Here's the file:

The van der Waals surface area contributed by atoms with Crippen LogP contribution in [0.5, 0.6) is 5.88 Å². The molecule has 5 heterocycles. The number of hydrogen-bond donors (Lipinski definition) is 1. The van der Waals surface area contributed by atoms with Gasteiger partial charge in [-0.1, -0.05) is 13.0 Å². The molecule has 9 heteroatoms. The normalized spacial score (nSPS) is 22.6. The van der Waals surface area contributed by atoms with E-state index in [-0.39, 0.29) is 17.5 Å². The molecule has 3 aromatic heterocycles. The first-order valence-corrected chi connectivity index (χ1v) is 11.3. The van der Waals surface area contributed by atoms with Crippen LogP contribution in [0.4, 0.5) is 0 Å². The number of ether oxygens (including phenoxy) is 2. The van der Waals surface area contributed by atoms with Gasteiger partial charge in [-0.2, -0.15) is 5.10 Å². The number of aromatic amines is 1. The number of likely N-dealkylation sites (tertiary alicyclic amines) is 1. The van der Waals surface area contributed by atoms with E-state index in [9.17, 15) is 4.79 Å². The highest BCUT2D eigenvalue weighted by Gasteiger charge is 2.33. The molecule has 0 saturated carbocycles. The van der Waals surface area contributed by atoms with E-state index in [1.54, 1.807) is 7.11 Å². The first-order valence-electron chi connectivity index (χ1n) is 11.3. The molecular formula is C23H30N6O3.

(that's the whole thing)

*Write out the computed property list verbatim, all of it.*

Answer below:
The van der Waals surface area contributed by atoms with Crippen LogP contribution in [0.5, 0.6) is 5.88 Å². The molecule has 5 heterocycles. The number of hydrogen-bond donors (Lipinski definition) is 1. The van der Waals surface area contributed by atoms with Gasteiger partial charge in [-0.1, -0.05) is 13.0 Å². The molecule has 9 heteroatoms. The normalized spacial score (nSPS) is 22.6. The van der Waals surface area contributed by atoms with E-state index in [-0.39, 0.29) is 17.5 Å². The molecule has 3 aromatic heterocycles. The first-order valence-corrected chi connectivity index (χ1v) is 11.3. The van der Waals surface area contributed by atoms with Crippen LogP contribution in [0.4, 0.5) is 0 Å². The number of ether oxygens (including phenoxy) is 2. The van der Waals surface area contributed by atoms with Gasteiger partial charge in [-0.2, -0.15) is 5.10 Å². The number of aromatic amines is 1. The number of likely N-dealkylation sites (tertiary alicyclic amines) is 1. The van der Waals surface area contributed by atoms with E-state index in [9.17, 15) is 4.79 Å². The highest BCUT2D eigenvalue weighted by Gasteiger charge is 2.33. The molecule has 0 saturated carbocycles. The van der Waals surface area contributed by atoms with E-state index in [1.54, 1.807) is 7.11 Å². The first-order valence-electron chi connectivity index (χ1n) is 11.3. The molecular formula is C23H30N6O3.